If the 20th century was the century of smart nations, the 21st century will be the century of smart cities. There is a clear trend of population aggregation in medium-sized and big cities, with urban areas growing all over the world and competing for economic investment, a skilled workforce, and cultural prominence. Some cities leading this new trend, such as Shanghai, Singapore, Tokyo, London, Dubai, or New York, among many others, are already world business and technology hubs whose world significance (and GDP) sometimes surpasses that of many countries.
However, this increasing importance of cities in the world’s economy doesn’t come without a price. Population growth, together with environmental challenges and economic downturns bring many challenges to cities all over the world, and not only for the largest ones. Gassman, Böhm, and Palmié have summarized the most important challenges: new urbanization trends that reshape cities and their surroundings, changes in lifestyles and preferences, demographic developments (like the increasing amount of elderly people in western countries), overloaded infrastructure, air quality, smog, noise, mobility, tourism, limited resources, and management of the commons.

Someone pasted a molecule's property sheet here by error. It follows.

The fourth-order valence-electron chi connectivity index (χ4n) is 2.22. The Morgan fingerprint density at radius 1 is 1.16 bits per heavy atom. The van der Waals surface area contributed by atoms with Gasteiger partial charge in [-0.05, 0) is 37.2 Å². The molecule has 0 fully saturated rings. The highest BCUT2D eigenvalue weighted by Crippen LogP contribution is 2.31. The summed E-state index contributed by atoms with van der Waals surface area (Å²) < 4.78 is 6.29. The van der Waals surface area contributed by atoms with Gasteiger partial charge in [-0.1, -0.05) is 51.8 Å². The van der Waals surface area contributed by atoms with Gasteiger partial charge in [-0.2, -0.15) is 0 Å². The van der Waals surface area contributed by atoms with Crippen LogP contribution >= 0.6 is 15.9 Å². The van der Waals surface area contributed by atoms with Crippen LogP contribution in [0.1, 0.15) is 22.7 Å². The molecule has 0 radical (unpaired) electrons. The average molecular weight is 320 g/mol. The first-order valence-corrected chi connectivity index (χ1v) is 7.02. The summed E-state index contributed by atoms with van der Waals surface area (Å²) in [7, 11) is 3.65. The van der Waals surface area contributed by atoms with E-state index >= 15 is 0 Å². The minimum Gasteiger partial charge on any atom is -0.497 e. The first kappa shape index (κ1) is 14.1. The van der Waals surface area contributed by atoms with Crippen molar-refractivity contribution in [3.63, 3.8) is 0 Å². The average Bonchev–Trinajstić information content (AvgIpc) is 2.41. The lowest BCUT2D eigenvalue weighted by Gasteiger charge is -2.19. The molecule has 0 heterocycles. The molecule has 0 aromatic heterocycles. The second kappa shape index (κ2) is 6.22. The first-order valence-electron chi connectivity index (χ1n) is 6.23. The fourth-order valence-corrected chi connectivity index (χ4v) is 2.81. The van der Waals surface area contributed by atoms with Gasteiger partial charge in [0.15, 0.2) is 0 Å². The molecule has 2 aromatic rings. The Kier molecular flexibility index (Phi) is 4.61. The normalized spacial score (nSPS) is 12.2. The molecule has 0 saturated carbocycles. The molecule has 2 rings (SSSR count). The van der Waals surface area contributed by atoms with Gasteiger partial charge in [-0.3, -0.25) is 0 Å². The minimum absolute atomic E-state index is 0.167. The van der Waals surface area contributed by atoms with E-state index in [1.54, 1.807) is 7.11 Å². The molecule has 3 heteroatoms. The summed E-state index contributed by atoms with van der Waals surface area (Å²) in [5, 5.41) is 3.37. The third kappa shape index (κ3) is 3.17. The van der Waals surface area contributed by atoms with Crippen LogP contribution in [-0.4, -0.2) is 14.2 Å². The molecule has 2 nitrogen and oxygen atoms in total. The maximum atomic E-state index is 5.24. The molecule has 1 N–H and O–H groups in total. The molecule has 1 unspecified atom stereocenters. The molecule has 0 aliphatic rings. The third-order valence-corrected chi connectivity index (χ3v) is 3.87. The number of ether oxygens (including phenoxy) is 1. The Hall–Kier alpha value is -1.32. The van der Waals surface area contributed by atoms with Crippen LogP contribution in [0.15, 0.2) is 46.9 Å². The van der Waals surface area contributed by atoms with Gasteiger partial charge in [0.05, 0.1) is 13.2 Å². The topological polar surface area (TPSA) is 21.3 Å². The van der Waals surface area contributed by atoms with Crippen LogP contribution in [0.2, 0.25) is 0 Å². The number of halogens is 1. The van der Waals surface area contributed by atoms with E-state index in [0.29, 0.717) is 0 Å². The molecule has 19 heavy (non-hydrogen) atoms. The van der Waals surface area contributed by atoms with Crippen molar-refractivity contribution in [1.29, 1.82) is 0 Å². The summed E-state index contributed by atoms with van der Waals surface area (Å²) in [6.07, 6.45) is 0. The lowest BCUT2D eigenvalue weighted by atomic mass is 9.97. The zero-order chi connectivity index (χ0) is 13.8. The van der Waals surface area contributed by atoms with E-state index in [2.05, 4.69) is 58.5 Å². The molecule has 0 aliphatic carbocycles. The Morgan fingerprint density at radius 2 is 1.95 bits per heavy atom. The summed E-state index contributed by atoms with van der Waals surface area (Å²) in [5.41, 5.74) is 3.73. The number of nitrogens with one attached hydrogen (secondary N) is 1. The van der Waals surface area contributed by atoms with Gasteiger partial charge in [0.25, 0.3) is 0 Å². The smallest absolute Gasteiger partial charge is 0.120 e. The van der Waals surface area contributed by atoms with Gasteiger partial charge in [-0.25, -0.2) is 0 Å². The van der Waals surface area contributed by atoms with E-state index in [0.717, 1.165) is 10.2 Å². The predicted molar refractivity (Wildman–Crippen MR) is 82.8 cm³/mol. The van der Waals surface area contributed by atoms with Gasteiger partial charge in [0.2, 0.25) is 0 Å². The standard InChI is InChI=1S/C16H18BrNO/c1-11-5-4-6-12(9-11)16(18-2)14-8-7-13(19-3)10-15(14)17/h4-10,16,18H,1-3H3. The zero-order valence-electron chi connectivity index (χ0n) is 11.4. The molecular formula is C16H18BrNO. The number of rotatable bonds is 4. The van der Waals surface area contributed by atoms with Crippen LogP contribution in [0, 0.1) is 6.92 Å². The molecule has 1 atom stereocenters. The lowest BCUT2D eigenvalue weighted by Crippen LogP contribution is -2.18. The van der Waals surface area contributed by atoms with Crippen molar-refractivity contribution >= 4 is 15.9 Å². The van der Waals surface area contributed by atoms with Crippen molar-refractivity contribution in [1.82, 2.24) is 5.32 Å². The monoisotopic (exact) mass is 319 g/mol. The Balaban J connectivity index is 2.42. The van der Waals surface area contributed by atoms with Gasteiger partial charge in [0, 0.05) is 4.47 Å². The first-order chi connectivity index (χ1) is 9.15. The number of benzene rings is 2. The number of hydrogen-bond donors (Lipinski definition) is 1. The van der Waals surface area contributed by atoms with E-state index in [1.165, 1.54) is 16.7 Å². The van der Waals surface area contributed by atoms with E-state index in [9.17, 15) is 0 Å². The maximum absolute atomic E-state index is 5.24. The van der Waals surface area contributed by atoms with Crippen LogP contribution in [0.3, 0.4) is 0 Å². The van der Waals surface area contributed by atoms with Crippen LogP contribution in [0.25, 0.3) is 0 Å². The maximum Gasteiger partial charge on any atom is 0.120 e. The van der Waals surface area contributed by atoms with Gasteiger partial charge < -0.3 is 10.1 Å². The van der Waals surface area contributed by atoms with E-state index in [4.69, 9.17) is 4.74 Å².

These points confirm the huge challenge: how should cities adapt to these problems? How can we create better cities, which are sustainable and comfortable for all their citizens?